One of the great secrets of roulette is the function of that green zero (and green double-zero in the US) that seems so out of place on the trusty old roulette wheel.
The reason why it’s there, very simply, is to give the house an advantage over the player. In other words, instead of having a 50% chance of winning if the player bets on odds/ evens or red/ black, they will only have a 48% (or 47% in the US) chance of winning. It’s a small difference over a couple of spins, but it makes a huge difference in the long run.
It also works by completely messing up all bets on the roulette table in the rare instance that the ball lands on it. Here’s how it works:
- If the player bets on 0 or 00 and the ball lands on the 0 or the 00 (obviously, if it lands on one, it can’t land on the other), the player gets a payout of 35 to 1. Which is massive.
- If the player does not bet on 0, his or her bet is forfeit – as is every other bet on the table that isn’t bet on a zero. This includes, but is not limited to all outside and inside bets like:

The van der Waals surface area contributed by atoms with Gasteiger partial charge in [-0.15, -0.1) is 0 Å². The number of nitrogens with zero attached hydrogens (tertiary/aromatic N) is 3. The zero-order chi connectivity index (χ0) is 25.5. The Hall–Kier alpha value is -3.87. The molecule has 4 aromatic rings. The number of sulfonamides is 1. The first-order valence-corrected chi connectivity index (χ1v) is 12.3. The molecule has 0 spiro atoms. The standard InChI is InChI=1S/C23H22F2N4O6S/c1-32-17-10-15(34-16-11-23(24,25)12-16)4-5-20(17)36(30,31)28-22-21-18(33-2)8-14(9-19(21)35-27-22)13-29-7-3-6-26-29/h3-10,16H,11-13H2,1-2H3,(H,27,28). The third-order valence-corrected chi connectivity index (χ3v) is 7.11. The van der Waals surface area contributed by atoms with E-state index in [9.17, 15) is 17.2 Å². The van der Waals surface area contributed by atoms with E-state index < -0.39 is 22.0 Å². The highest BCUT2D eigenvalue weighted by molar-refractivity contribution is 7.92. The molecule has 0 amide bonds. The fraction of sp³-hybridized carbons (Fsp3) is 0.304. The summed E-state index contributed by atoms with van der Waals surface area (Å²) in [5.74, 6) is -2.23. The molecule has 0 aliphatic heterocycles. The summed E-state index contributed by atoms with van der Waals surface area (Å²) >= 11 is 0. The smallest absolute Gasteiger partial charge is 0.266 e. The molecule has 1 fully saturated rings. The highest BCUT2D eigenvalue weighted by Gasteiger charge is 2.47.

- Odds and evens bets
- Red or black bets
- Every individual number bet
- Bets on rows of numbers
- Bets on corners
- Line bets
- Five number bets
- Snake bets
- High or low bets
- If the player bets on 0 and/ or 00, as well as on other bets, they win 35 to 1 for what they bet on that 0 or 00. Every other bet is forfeit.
As such, though it’s basically just rotten luck for you if the ball lands on zero or double-zero, it’s absolutely not worth betting a huge amount of money on zero as the chances are so firmly stacked against you. The payout is high, yes, but the risk is arguably too high. A smart move, then, would be to place most of your inside or outside bets as normal and then put down a few dollars on 0 and/ or 00 to act as a high-payout insurance for the rare case that the ball lands on 0 and every single other bet is forfeit.